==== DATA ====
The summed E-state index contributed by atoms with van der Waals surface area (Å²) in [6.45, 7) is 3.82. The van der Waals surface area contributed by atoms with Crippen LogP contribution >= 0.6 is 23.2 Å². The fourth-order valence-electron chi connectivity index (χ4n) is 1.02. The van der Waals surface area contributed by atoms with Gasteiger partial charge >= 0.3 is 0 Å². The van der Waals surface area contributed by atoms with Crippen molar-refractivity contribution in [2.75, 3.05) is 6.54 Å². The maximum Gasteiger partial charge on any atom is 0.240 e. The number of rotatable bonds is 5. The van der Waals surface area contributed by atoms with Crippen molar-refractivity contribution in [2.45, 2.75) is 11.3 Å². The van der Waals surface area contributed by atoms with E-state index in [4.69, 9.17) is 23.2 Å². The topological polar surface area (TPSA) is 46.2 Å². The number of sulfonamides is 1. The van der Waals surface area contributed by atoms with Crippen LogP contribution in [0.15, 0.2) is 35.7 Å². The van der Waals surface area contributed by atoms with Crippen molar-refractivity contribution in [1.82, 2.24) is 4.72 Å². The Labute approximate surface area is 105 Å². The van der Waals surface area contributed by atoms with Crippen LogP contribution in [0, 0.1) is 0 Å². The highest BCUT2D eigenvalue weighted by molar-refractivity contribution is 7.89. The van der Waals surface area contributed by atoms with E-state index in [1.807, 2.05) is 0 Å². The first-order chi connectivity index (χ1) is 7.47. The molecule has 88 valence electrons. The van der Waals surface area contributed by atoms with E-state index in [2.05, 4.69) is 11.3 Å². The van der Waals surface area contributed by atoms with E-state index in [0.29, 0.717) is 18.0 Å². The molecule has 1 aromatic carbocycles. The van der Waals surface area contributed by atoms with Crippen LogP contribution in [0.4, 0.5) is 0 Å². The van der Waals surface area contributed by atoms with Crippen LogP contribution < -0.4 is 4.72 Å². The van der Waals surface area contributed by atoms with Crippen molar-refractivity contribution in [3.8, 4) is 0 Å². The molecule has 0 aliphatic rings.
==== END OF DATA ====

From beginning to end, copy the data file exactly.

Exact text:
The summed E-state index contributed by atoms with van der Waals surface area (Å²) in [6.45, 7) is 3.82. The van der Waals surface area contributed by atoms with Crippen LogP contribution >= 0.6 is 23.2 Å². The fourth-order valence-electron chi connectivity index (χ4n) is 1.02. The van der Waals surface area contributed by atoms with Gasteiger partial charge >= 0.3 is 0 Å². The van der Waals surface area contributed by atoms with Crippen molar-refractivity contribution in [2.75, 3.05) is 6.54 Å². The maximum Gasteiger partial charge on any atom is 0.240 e. The number of rotatable bonds is 5. The van der Waals surface area contributed by atoms with Crippen molar-refractivity contribution in [2.45, 2.75) is 11.3 Å². The van der Waals surface area contributed by atoms with E-state index in [4.69, 9.17) is 23.2 Å². The topological polar surface area (TPSA) is 46.2 Å². The number of sulfonamides is 1. The van der Waals surface area contributed by atoms with Crippen LogP contribution in [0.15, 0.2) is 35.7 Å². The van der Waals surface area contributed by atoms with Crippen molar-refractivity contribution in [1.82, 2.24) is 4.72 Å². The Labute approximate surface area is 105 Å². The van der Waals surface area contributed by atoms with Crippen LogP contribution in [0, 0.1) is 0 Å². The highest BCUT2D eigenvalue weighted by molar-refractivity contribution is 7.89. The van der Waals surface area contributed by atoms with E-state index in [1.807, 2.05) is 0 Å². The first-order chi connectivity index (χ1) is 7.47. The molecule has 88 valence electrons. The van der Waals surface area contributed by atoms with E-state index in [2.05, 4.69) is 11.3 Å². The van der Waals surface area contributed by atoms with E-state index in [0.29, 0.717) is 18.0 Å². The molecule has 1 aromatic carbocycles. The van der Waals surface area contributed by atoms with Crippen LogP contribution in [0.4, 0.5) is 0 Å². The van der Waals surface area contributed by atoms with Crippen LogP contribution < -0.4 is 4.72 Å². The van der Waals surface area contributed by atoms with Crippen molar-refractivity contribution in [3.8, 4) is 0 Å². The molecule has 0 aliphatic rings.